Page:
Once again, nature reminds us that she is full of surprises. While these rodents from the Acomys genus might initially resemble the house mice (genus Mus) we're familiar with, a closer look unveils a fascinating characteristic.
In a new study, researchers at the University of Florida have found that spiny mice -- known for their stiff guard hair that gives them their name -- sport bony plates, or osteoderms, below the skin of their tails. While not uncommon in reptiles, the presence of osteoderms in mammals has been largely limited to armadillos, making this discovery noteworthy.
A serendipitous discovery
Osteoderms are specialized structures that sit deep within the skin's lower dermis layer. "They're made of bone," states Malcolm Maden, a scientist from the University of Florida. Unlike the keratin-based structures that form the scales of many animals, such as on pangolins or the feet of birds, osteoderms provide a unique form of internal protection.
This revelation came about during an extensive project by co-author Edward Stanley, which involved CT scanning numerous museum specimens from across the United States. Stanley came across a spiny mouse with osteoderms while examining specimens provided by Maden, which took everyone aback.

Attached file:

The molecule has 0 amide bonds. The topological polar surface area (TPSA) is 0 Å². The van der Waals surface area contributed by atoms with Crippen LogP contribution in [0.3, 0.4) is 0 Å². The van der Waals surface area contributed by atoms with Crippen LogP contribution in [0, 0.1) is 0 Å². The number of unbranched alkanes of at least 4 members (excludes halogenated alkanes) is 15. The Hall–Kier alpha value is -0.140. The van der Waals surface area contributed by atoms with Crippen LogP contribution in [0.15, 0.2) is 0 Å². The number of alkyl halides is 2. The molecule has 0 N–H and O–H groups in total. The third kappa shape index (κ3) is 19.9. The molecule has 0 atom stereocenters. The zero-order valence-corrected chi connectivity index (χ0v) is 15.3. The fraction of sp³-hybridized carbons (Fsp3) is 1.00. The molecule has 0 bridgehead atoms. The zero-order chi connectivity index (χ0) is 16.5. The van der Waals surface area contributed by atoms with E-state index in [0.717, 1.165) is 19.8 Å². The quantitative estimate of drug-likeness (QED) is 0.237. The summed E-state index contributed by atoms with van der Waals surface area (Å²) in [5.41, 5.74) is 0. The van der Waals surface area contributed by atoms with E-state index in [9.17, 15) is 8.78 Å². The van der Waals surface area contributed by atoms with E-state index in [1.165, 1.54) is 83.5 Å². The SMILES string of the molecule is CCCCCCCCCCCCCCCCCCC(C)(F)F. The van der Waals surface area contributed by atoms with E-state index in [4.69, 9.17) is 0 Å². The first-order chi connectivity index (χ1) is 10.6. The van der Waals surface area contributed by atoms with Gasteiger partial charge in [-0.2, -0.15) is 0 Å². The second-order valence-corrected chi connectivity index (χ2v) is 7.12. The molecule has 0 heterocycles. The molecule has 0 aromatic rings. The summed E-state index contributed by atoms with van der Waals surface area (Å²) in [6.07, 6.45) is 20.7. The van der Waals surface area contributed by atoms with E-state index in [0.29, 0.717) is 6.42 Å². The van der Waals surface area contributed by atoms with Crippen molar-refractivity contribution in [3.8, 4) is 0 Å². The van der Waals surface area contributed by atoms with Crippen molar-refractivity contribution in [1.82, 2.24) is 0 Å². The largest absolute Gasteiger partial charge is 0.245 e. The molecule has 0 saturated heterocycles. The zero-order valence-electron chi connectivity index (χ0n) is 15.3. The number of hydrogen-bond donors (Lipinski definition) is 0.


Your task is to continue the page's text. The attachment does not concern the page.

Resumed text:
I had given Ed some of my spiny mice to scan as part of his project, and they had very rare bony plates in the skin of their tails," Maden recalled.
This chance encounter ignited a spark of scientific intrigue. Soon, Stanley was scanning other close relatives, revealing similar osteoderms in three other sub-family genera.
Further research showed that osteoderm development in spiny mouse tails begins in the proximal tail skin about six weeks after birth. Using RNA sequencing, Maden's team was able to identify the genes and gene networks involved in osteoderm formation. This process involves the downregulation of keratin genes and the activation of osteoblast genes.
Before this revelation, armadillos held the title of the only living mammal known to possess osteoderms. Imagine these bony shields as an exclusive badge of honor within the mammalian realm. But now, our spiny mouse friends are crashing the party.
Equipped with this knowledge, the team can now delve into the mysteries of why and how these unique structures appear. Spiny mice can be studied in ways that most other animals can't, offering a new lens into the intricacies of evolution.
"As we learn more about the regulatory genes that switch keratin off and osteoblasts on in the dermis," Maden explains, "we hope to eventually create an armor-plated lab mouse."
The findings appeared in the journal iScience.